The binding of Charlottesville
As this Rosh Hashanah neared, I wondered if even a shofar blast could clear away the Charlottesville chant of “Jews won’t replace us” still echoing in my brain. A good, long tekiyah can clear the mind, but this year it seemed the shofar’s piercing sound would not be enough to shatter the growing concerns about anti-Semitism that were keeping me from a more hopeful New Year.
Not that living around people scornful of Jews was anything new. I grew up in the 1960s in Orange County, which had a rock-ribbed chapter of the far-right John Birch Society; The Orange County Register and its editorializing against public schools; and my neighbors and fellow students who told me of their disdain for Jews. What happened in Virginia felt like a return to a place I thought I had left behind.
Still thinking “shofar” as a remedy, I turned to the Rosh Hashanah Torah reading in which a ram’s horn figures prominently: the Akeida, The Binding of Isaac. I hoped that within this dramatic and central story of faith and sacrifice I could find a way not to sacrifice my sense of well-being to the recent emergence of American Sieg Heil-ers.
Reading the parshah did not ease my angst. As you may recall, God puts Abraham to a test by telling him to sacrifice his son Isaac. Abraham and Isaac travel to Mount Moriah, where Isaac is bound and laid on an altar. Abraham, raising a knife, is about to sacrifice his son when a messenger from God stops him. Abraham then sees a ram caught in a thicket by its horns and sacrifices it instead.
I usually have considered the Bible story to have little connection to my everyday life, but now I read it as a cautionary tale. After absorbing weeks of swastikas and arms raised in Nazi salutes, I realized that this year The Binding of Isaac was less about Abraham’s faith being tested and more about my own vulnerability: my being bound to the fear of “it can’t happen here” happening here.
Caught up in my Bible reading, there I was: on a mount, bound up by hate words tightly tying me to a stereotypical image of a Jew. In that scene, a knife of anti-Semitism was hanging over me. Who was wielding it? Not Abraham, more like a guy in khakis and a white polo shirt. Who was being tested? Our “both sides” president, and an array of people who think Jews are too pushy, powerful and in their way. Would an angel’s voice keep the blade from descending? With no unequivocal voice coming from Pennsylvania Avenue, that would depend on public opinion.
Though an Anti-Defamation League (ADL) survey released in April said “the vast majority” of Americans held respectful opinions of their Jewish neighbors, an October 2016 survey revealed the blade was inching downward — that 25 percent of the general population felt “Jews still talk too much about what happened to them in the Holocaust”; 30 percent agreed that “Jews were responsible for the death of Christ”; and 14 percent said that a list of “anti-Semitic propensities — including such statements as “Jews don’t care what happens to anyone but their own kind” and “Jews have a lot of irritating faults” — was “probably true.”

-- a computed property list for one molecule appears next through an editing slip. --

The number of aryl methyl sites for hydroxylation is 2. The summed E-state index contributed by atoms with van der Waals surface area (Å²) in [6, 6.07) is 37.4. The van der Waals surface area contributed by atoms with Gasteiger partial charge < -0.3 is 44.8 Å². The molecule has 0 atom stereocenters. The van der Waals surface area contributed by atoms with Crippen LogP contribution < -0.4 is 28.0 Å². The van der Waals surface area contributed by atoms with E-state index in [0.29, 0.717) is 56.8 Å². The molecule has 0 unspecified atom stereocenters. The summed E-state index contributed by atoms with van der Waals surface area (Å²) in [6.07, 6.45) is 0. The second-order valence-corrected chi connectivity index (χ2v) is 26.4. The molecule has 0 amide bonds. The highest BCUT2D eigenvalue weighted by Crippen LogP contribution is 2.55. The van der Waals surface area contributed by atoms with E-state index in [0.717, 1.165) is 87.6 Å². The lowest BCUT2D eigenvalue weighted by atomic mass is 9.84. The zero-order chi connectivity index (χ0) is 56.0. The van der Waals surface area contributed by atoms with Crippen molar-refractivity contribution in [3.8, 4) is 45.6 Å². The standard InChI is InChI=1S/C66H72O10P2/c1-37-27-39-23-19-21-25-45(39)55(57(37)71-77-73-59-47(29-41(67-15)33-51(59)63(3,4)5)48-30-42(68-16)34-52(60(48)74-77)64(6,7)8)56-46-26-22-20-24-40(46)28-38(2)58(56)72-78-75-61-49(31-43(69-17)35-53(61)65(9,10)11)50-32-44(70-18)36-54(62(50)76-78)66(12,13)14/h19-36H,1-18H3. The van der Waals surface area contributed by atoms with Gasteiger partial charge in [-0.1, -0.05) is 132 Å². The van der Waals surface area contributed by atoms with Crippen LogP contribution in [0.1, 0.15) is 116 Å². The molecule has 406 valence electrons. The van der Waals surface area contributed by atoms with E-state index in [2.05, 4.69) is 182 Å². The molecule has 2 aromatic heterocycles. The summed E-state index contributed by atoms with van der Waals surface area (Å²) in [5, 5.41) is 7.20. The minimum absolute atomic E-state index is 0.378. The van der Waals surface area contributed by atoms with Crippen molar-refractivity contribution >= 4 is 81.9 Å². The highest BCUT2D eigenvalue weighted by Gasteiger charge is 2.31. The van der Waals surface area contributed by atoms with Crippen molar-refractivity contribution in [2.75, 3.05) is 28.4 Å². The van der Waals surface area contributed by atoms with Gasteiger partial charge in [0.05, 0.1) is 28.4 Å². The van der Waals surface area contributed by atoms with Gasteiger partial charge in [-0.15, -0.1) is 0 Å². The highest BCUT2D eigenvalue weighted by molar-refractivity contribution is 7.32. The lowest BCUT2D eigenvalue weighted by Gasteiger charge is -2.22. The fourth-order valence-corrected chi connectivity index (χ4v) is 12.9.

Not at all reassured by these unnerving numbers, I wondered if Jews could reduce them. Though not to be confused with a voice from heaven, the ADL suggests that to free ourselves from hate we learn to recognize its symbols, report hate crimes and “engage in respectful dialogue to build understanding among people with different views.” The ADL also stresses, in the aftermath of acts of hate, how important it is to discuss them with young people.
In the weeks since the tiki torches of Charlottesville, friends and family, even tablemates at Shabbat lunch, have intensely discussed politics and anti-Semitism. Charlottesville has energized us. It’s as if what is called in Yiddish our pintele yid, the Jewish spark at the center of our identities, has been fanned to burn hotter.
Before, many of us didn’t even think or worry about those who might be marching up the mountain, or we didn’t realize that for some of our neighbors and, yes, leaders, Charlottesville was a test. But now in the light of that glow we see it.
In the Akeida, Isaac, not comprehending what is about to transpire, asks his father “where is the sheep for the burnt offering.” Many of us, in a new light of comprehension, now are breaking the bonds of silence, asking our own questions, talking to each other and our neighbors and leaders about anti-Semitism.
It is the sound of that conversation, as clear and sustained as any shofar blast, that we need to hear as we enter the New Year.